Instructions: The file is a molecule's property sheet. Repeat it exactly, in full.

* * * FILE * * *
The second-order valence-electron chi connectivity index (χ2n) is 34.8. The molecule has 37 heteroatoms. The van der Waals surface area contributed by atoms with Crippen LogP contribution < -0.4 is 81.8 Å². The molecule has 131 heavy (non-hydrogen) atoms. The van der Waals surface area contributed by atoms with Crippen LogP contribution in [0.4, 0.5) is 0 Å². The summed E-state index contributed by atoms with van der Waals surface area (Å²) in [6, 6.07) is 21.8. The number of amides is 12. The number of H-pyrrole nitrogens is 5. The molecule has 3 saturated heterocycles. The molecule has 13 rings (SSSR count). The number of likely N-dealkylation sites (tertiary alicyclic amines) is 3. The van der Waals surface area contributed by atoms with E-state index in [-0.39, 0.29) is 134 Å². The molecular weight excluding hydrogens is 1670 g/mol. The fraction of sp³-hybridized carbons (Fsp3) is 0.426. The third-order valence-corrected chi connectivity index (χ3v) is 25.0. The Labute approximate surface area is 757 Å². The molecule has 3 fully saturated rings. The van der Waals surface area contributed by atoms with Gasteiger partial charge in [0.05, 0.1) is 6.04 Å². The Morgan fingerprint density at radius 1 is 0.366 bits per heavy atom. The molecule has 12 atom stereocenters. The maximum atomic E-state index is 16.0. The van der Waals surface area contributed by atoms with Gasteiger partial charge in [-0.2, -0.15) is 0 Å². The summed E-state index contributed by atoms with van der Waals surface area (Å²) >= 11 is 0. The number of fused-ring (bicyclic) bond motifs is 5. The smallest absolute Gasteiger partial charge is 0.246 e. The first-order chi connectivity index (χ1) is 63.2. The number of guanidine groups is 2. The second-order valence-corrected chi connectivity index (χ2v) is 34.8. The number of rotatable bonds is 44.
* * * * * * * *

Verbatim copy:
The second-order valence-electron chi connectivity index (χ2n) is 34.8. The molecule has 37 heteroatoms. The van der Waals surface area contributed by atoms with Crippen LogP contribution < -0.4 is 81.8 Å². The molecule has 131 heavy (non-hydrogen) atoms. The van der Waals surface area contributed by atoms with Crippen LogP contribution in [0.4, 0.5) is 0 Å². The summed E-state index contributed by atoms with van der Waals surface area (Å²) in [6, 6.07) is 21.8. The number of amides is 12. The number of H-pyrrole nitrogens is 5. The molecule has 3 saturated heterocycles. The molecule has 13 rings (SSSR count). The number of likely N-dealkylation sites (tertiary alicyclic amines) is 3. The van der Waals surface area contributed by atoms with E-state index in [-0.39, 0.29) is 134 Å². The molecular weight excluding hydrogens is 1670 g/mol. The fraction of sp³-hybridized carbons (Fsp3) is 0.426. The third-order valence-corrected chi connectivity index (χ3v) is 25.0. The Labute approximate surface area is 757 Å². The molecule has 3 fully saturated rings. The van der Waals surface area contributed by atoms with Gasteiger partial charge in [0.05, 0.1) is 6.04 Å². The Morgan fingerprint density at radius 1 is 0.366 bits per heavy atom. The molecule has 12 atom stereocenters. The maximum atomic E-state index is 16.0. The van der Waals surface area contributed by atoms with Gasteiger partial charge in [-0.2, -0.15) is 0 Å². The summed E-state index contributed by atoms with van der Waals surface area (Å²) >= 11 is 0. The number of fused-ring (bicyclic) bond motifs is 5. The smallest absolute Gasteiger partial charge is 0.246 e. The first-order chi connectivity index (χ1) is 63.2. The number of guanidine groups is 2. The second-order valence-corrected chi connectivity index (χ2v) is 34.8. The number of rotatable bonds is 44.